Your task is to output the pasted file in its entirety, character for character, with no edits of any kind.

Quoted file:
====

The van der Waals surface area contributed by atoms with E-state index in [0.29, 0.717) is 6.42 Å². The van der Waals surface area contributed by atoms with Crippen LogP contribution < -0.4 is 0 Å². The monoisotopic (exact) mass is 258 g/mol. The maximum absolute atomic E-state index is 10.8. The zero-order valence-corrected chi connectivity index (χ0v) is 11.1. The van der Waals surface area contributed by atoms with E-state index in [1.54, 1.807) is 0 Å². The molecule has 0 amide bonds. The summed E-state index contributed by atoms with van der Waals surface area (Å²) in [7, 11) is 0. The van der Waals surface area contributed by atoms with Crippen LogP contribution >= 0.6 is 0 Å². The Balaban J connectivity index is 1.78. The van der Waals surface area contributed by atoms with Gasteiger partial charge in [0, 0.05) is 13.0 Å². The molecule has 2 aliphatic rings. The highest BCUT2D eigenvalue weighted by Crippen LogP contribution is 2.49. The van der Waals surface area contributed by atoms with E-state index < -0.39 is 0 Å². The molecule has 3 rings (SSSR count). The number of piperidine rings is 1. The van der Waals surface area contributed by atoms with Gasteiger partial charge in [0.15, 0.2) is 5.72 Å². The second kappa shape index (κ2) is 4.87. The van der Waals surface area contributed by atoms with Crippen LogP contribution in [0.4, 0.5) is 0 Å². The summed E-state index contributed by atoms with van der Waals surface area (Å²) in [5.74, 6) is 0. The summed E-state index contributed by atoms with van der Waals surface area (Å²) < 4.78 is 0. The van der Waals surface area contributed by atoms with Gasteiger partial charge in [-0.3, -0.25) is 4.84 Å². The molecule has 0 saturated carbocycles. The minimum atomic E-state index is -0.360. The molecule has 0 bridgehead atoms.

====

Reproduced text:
The van der Waals surface area contributed by atoms with E-state index in [0.29, 0.717) is 6.42 Å². The van der Waals surface area contributed by atoms with Crippen LogP contribution < -0.4 is 0 Å². The monoisotopic (exact) mass is 258 g/mol. The maximum absolute atomic E-state index is 10.8. The zero-order valence-corrected chi connectivity index (χ0v) is 11.1. The van der Waals surface area contributed by atoms with E-state index in [1.54, 1.807) is 0 Å². The molecule has 0 amide bonds. The summed E-state index contributed by atoms with van der Waals surface area (Å²) in [7, 11) is 0. The van der Waals surface area contributed by atoms with Crippen LogP contribution >= 0.6 is 0 Å². The Balaban J connectivity index is 1.78. The van der Waals surface area contributed by atoms with Gasteiger partial charge in [0, 0.05) is 13.0 Å². The molecule has 2 aliphatic rings. The highest BCUT2D eigenvalue weighted by Crippen LogP contribution is 2.49. The van der Waals surface area contributed by atoms with E-state index < -0.39 is 0 Å². The molecule has 3 rings (SSSR count). The number of piperidine rings is 1. The van der Waals surface area contributed by atoms with Gasteiger partial charge in [0.15, 0.2) is 5.72 Å². The second kappa shape index (κ2) is 4.87. The van der Waals surface area contributed by atoms with Crippen LogP contribution in [0.4, 0.5) is 0 Å². The summed E-state index contributed by atoms with van der Waals surface area (Å²) in [5.74, 6) is 0. The summed E-state index contributed by atoms with van der Waals surface area (Å²) < 4.78 is 0. The van der Waals surface area contributed by atoms with Gasteiger partial charge in [-0.3, -0.25) is 4.84 Å². The molecule has 0 saturated carbocycles. The minimum atomic E-state index is -0.360. The molecule has 0 bridgehead atoms.